Transesophageal echocardiography: Anatomic considerations

Published on 07/02/2015 by admin

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Last modified 07/02/2015

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Transesophageal echocardiography: Anatomic considerations

Kent H. Rehfeldt, MD, FASE and Martin D. Abel, MD

Echocardiography typically uses ultrasound frequencies between 2 million and 10 million hertz (or 2-10 MHz), which is well above the audible range of humans (20-20,000 Hz). Sound waves are absorbed, reflected, and scattered to varying degrees by passage through human tissue. Reflected echoes are produced at boundaries between two inhomogeneous media (e.g., blood–soft tissue interface). More homogeneous tissues result in greater ultrasound scattering and less reflection.

Most transesophageal echocardiography (TEE) probes in use today have multiplane imaging capability. That is, the imaging plane of the transducer at the distal tip of the probe can be electronically rotated between 0 degrees (horizontal or transverse plane) and 180 degrees. The image obtained at 180 degrees represents a right-left mirror image of the view obtained at 0 degrees. Older probes and some pediatric probes are equipped with two transducers at their distal ends, one that generates transverse (or 0 degrees) imaging planes, with a second transducer producing longitudinal (or 90 degrees) imaging planes. The operator selects the desired imaging plane of these biplane probes by means of a button on the ultrasound machine itself.

Transesophageal echocardiography safety

Numerous complications have been attributed to TEE use, including vocal cord paresis, dysphagia or odynophagia, inadvertent manipulation of the tracheal tube, bronchospasm, arrhythmias, and vascular compression during flexion of the probe tip, particularly in infants. Minor trauma to the hypopharynx is not an uncommon finding following probe insertion. In one study, fiberoptic examination revealed hypopharyngeal hematoma or laceration in 24% of adult patients after typical blind insertion of the TEE probe, although no patients required treatment of these iatrogenic injuries. Probe insertion with direct visualization probably reduces the rate of hypopharyngeal injury. More serious complications, such as esophageal perforation, although fortunately rare, may occur more often than previously believed. In a recent study of more than 15,000 intraoperative TEE examinations, investigators reported 6 gastric or esophageal tears and 8 esophageal perforations, yielding an overall serious complication rate of about 1 in 1000 intraoperative examinations. Another study identified 7 esophageal perforations in more than 22,000 TEE examinations; 3 of those 7 patients died, giving an overall mortality rate of 0.014%.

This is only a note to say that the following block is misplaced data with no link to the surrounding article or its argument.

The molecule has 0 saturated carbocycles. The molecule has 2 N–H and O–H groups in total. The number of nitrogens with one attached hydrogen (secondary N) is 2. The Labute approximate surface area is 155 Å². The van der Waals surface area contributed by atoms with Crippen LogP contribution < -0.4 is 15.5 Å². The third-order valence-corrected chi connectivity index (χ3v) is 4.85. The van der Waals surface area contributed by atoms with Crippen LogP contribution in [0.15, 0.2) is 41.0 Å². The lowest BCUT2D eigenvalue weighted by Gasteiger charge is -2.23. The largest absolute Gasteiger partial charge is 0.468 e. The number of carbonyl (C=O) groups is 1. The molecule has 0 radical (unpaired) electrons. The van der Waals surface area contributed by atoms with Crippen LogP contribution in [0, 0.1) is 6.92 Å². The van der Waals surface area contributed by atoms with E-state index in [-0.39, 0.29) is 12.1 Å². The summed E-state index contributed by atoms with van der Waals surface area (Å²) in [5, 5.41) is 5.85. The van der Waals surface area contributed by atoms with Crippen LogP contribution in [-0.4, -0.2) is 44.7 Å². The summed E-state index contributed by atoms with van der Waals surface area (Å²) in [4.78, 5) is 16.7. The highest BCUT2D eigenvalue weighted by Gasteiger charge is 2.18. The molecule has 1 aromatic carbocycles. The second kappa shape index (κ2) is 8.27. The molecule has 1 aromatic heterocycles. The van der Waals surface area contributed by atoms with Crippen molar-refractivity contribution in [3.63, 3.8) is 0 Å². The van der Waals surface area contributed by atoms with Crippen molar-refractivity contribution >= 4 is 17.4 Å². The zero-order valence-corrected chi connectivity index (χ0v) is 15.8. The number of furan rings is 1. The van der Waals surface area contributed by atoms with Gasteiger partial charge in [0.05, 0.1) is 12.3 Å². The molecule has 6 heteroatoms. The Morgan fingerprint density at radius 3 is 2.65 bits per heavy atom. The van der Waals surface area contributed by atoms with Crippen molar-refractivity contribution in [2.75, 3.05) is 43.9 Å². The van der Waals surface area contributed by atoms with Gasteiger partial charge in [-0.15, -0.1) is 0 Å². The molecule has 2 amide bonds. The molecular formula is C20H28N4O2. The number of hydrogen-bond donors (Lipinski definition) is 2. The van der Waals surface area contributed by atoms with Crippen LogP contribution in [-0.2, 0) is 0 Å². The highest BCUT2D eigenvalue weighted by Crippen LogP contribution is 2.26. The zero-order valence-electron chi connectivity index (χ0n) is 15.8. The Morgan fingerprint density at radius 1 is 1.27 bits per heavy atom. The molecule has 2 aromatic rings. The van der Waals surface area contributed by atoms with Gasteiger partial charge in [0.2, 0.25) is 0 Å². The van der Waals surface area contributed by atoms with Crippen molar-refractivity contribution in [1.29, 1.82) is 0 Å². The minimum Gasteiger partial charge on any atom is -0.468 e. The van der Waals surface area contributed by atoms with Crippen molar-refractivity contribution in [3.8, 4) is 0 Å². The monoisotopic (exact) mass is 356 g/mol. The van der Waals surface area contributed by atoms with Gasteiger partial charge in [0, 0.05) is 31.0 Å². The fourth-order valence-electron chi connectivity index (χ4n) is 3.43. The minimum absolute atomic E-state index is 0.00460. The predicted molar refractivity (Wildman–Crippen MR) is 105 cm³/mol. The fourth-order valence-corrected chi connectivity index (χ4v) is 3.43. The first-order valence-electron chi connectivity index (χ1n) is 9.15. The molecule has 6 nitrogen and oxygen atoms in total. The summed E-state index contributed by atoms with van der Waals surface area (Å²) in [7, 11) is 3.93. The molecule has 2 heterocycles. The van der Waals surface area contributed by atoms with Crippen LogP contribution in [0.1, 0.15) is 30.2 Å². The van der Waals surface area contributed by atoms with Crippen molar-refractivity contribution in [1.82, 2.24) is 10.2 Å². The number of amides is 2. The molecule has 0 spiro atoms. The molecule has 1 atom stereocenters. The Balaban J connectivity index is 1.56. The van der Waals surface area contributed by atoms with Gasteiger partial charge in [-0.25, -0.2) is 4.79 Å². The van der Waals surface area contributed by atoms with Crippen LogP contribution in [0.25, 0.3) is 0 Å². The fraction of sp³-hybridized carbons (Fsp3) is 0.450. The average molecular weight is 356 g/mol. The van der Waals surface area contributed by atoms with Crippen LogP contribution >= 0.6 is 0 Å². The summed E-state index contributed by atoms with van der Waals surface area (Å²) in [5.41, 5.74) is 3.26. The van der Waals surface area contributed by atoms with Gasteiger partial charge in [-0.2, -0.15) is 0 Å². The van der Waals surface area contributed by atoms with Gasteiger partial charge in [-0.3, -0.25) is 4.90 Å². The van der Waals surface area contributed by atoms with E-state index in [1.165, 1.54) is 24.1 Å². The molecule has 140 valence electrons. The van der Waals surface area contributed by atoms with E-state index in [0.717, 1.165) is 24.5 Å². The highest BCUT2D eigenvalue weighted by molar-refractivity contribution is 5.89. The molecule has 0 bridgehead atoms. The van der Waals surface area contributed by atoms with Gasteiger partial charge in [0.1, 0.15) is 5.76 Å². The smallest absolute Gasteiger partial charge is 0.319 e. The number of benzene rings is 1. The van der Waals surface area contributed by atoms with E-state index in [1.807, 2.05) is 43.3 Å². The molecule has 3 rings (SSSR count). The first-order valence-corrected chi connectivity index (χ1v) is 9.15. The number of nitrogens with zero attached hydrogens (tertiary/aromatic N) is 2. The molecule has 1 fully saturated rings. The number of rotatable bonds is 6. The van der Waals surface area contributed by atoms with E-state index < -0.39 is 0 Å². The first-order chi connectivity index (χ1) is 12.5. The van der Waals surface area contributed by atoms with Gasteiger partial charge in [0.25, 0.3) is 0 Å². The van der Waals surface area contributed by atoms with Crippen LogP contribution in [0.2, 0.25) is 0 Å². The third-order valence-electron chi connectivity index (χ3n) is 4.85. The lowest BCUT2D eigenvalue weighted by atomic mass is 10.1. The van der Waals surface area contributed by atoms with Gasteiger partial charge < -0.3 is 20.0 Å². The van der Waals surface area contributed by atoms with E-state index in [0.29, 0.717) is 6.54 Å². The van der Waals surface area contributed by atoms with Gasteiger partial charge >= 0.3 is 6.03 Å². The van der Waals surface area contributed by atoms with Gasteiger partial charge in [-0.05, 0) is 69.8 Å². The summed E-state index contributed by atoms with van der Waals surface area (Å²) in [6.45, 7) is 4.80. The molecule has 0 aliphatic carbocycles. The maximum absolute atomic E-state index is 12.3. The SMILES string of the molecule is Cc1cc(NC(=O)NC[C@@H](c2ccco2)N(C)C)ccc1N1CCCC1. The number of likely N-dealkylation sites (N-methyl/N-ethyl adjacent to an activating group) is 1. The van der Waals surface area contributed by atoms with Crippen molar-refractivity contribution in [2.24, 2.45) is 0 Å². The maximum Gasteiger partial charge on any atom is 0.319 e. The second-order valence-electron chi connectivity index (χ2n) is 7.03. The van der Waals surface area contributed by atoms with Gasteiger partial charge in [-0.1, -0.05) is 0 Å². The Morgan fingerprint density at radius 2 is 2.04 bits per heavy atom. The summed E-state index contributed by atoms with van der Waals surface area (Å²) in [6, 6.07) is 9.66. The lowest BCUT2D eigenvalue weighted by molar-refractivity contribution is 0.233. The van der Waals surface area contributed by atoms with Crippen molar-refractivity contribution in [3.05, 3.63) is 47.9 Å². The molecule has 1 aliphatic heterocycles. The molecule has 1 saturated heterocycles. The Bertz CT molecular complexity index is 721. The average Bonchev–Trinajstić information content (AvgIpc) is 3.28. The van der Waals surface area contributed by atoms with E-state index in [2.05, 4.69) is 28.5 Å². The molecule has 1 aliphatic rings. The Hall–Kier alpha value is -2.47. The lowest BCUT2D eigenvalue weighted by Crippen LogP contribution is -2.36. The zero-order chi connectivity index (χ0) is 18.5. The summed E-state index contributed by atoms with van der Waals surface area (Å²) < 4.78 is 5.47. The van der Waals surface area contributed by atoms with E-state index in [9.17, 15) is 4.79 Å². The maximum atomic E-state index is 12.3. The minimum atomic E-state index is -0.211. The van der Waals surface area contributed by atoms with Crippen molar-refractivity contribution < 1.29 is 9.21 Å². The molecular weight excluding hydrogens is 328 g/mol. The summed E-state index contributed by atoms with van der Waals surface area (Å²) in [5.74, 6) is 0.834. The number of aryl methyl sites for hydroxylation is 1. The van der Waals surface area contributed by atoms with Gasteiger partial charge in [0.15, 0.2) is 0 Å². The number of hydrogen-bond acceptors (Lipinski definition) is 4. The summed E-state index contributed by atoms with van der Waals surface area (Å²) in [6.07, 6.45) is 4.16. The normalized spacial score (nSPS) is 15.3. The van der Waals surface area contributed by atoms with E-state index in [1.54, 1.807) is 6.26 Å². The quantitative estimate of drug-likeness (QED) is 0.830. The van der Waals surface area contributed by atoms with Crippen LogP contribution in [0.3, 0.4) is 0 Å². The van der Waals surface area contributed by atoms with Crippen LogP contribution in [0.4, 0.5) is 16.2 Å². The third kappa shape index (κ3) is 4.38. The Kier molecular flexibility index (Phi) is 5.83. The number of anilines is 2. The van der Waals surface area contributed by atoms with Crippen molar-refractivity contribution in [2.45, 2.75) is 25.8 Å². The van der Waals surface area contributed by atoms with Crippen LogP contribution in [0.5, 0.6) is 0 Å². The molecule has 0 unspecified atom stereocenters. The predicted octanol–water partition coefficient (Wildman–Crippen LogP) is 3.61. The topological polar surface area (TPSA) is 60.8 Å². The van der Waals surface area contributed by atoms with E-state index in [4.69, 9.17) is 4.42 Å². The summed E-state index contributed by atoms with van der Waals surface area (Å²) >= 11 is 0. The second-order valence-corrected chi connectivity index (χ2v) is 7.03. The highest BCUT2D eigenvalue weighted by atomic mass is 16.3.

Anatomic correlations

Irrespective of the reason for the TEE study, a comprehensive examination is recommended for every patient, preferably before focusing on a specific question or application of TEE. It is beyond the scope of this brief description to detail all the anatomic views obtainable with TEE, and the reader is referred to other reviews of the subject.

Basic probe movements

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